Top Galaxy Note 8 camera tips and tricks
The Galaxy Note 8 has one of the best camera systems out there. Here's what you need to know about it.
It's funny: the Galaxy S8 and S8+ have cameras that can compete with the best phones out there, but because they weren't huge leaps in image quality, speed, and features from the Galaxy S7 they weren't really given a lot of attention. That's a shame, because despite having a single 12MP sensor, the Galaxy S8 series takes some of the best photos I've ever seen.
Given Samsung's predilection for using its Note line to make sizeable improvements to its hardware, pushing the entire company forward into new territory, it would seem disappointing that on paper the Note 8 doesn't do this. Sure, it adds a second sensor and optically stabilized telephoto lens, but do people really want to take photos at twice the distance, or kludgy portraits with artificial background blur?
Actually, yes. And the Note 8 does a tremendous job at both while maintaining the extremely high quality of photos and videos from its main sensor.
In fact, the Note 8's cameras may be among the best across the Android ecosystem. Read on to find out why.
The main camera speaks for itself
Even if the Galaxy Note 8 didn't come with a second camera, it would still have a primary sensor that rivals the top phones on the market.
Samsung began using an updated 12MP Sony sensor with the Galaxy S8 series (contrary to early rumors that it reused the same sensor from the S7) which amounted to subtle improvements in most scenarios. The Note 8 builds on that with the same excellent pedigree and a few months of additional engineering. While most photos are going to be indistinguishable from the S8, there are minor improvements to be found in the speed at which the camera app opens, both from a cold open (upon, say, a phone restart) and when cached (after using it several times), thanks in large part to software improvements to the camera app and the additional two gigabytes of RAM.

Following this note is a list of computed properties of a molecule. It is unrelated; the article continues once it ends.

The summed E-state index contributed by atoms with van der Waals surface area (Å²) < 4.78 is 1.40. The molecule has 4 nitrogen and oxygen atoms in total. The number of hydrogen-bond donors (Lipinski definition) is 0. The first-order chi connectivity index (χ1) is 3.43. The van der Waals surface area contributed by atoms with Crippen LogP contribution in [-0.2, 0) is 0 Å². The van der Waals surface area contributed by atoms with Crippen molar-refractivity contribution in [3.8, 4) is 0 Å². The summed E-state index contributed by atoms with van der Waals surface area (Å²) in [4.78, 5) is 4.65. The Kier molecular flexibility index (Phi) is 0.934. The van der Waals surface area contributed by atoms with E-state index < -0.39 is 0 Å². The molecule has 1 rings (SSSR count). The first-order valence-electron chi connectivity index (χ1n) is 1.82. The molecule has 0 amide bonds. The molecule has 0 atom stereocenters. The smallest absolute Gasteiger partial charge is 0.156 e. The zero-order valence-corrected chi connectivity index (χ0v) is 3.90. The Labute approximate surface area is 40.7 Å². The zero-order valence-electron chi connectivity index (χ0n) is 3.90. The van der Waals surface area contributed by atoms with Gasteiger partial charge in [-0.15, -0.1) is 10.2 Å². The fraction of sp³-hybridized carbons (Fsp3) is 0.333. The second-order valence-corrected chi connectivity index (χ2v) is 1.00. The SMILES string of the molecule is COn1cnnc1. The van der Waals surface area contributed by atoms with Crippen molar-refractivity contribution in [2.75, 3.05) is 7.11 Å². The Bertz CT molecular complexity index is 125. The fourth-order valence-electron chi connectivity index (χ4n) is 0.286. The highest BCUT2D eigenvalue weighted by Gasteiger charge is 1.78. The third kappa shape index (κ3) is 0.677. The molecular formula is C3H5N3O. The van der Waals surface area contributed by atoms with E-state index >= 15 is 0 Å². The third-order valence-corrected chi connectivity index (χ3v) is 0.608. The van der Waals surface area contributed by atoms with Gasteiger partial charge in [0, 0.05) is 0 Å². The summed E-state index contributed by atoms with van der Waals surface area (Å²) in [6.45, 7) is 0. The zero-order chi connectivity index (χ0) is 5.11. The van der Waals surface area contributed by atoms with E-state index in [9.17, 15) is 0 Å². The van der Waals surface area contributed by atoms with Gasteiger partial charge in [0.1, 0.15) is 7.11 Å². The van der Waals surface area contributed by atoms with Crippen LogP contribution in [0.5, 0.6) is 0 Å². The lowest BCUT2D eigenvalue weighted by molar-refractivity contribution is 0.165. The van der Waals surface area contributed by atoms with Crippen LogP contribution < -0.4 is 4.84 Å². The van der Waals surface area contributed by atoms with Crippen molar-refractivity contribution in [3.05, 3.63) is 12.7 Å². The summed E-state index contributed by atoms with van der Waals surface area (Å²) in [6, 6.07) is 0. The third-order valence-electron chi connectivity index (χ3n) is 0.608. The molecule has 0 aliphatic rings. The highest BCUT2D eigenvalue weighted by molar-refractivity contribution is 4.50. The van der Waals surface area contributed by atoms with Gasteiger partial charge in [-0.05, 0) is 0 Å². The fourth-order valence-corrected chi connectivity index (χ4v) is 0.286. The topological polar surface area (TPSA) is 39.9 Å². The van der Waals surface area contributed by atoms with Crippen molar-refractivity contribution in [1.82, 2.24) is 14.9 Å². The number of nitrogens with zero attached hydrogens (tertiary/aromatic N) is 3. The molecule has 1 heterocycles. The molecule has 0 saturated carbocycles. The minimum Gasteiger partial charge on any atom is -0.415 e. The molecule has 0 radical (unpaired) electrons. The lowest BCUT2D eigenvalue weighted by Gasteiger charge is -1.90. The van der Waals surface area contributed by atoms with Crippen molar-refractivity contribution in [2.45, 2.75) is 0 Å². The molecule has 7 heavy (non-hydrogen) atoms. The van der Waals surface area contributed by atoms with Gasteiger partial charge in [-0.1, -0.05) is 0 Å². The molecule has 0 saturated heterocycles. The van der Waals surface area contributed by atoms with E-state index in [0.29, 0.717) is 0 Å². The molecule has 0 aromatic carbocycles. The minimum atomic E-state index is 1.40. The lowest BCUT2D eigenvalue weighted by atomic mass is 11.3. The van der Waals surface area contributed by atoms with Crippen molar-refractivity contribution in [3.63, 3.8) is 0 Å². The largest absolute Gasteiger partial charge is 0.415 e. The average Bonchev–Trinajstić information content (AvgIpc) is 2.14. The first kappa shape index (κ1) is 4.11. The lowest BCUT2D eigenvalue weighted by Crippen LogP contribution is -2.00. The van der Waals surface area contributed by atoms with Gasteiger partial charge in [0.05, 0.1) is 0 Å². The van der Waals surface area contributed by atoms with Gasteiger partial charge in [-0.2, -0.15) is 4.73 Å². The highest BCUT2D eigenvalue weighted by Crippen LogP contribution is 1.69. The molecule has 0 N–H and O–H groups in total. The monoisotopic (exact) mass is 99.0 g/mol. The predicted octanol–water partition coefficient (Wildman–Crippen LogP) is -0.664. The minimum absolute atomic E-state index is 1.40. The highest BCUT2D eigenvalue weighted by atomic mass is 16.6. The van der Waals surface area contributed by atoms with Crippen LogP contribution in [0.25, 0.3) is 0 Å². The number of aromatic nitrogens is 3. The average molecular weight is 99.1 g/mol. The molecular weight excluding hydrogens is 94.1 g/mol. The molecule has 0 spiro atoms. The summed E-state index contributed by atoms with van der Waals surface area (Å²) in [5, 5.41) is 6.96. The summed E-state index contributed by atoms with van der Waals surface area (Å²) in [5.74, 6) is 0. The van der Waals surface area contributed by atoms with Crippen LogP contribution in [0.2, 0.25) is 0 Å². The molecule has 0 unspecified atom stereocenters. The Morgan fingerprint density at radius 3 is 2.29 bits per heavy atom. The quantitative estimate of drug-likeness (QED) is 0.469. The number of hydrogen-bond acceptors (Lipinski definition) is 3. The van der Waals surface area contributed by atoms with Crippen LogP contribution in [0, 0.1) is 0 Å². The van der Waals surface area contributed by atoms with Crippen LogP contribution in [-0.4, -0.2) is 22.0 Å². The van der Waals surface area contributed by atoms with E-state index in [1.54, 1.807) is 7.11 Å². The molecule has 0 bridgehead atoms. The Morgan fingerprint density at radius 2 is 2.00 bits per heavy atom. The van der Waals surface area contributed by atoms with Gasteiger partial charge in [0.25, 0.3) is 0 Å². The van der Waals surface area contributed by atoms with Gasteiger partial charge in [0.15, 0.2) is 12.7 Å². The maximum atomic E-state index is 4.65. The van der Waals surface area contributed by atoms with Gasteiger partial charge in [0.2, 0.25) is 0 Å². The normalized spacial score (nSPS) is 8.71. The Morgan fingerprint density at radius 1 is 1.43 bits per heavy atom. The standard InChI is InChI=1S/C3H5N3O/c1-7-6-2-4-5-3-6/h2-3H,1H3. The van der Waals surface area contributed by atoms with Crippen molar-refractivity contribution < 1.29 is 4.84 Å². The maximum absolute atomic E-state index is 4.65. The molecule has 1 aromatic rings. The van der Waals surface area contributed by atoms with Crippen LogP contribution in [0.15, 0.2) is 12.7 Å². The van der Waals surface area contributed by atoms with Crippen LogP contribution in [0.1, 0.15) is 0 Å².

In our tests, the Galaxy Note 8 put out photos that were incredibly warm, rich in color, and sharp, with the software correctly choosing the shutter speed and exposure settings for a given scenario. Like the S8, the Note 8 is a camera that I consistently feel comfortable about shooting with, where I will likely get a good, usable shot most of the time. And in more challenging scenarios, the manual mode is among the best out there, with support for custom metering and autofocus points — things that are usually reserved for more expensive mirrorless and DSLR cameras.
Try Live Focus — it's a gimmick, but a good one
Galaxy Note 8
iPhone 7 Plus
I present to you two photos. The left was taken using Live Focus mode on the Galaxy Note 8; the right was taken using Portrait Mode on the iPhone 7 Plus. (Yes, there's an iPhone 8 Plus coming out shortly, and we'll take another look at the two phones then.)
You can tell that the iPhone's Portrait effect is much more severe, blurring a considerable amount more of the background by default than Samsung's. The good news is that the Note 8 allows for real-time adjustment of background blur, which is helpful when trying to find the right balance between realism and effect. On the other hand, even the heaviest of effect does not quite match the iPhone's.
The Note 8's Live Focus mode uses the secondary camera to create a true three-dimensional depth map that attempts to distinguish a foreground subject from the background; this isn't dissimilar to having a camera lens with a very narrow depth of field that creates bokeh, except that this is artificial because the phone's sensor is tiny and the lens is even tinier.
This is very cool stuff, and even though it's Samsung's first attempt at the thing, I think it's done a great job overall. There are scenarios where the edges of the subject are a little ... clipped ... leading to some interesting results, but that doesn't happen too often. And between the three photos above, while I like the iPhone 7 Plus's results better, the Note 8 isn't far behind — and Apple has a year of updates behind its belt (these photos were taken running the iOS 11 Public Beta).
Zoom in — really far
I'm not joking when I say that I hate digital zoom. It's a bad tool and people should feel bad for using it. Obviously, I'm kidding, but the reality is that, when there's no actual lens movement happening, digital zoom amounts to cropping.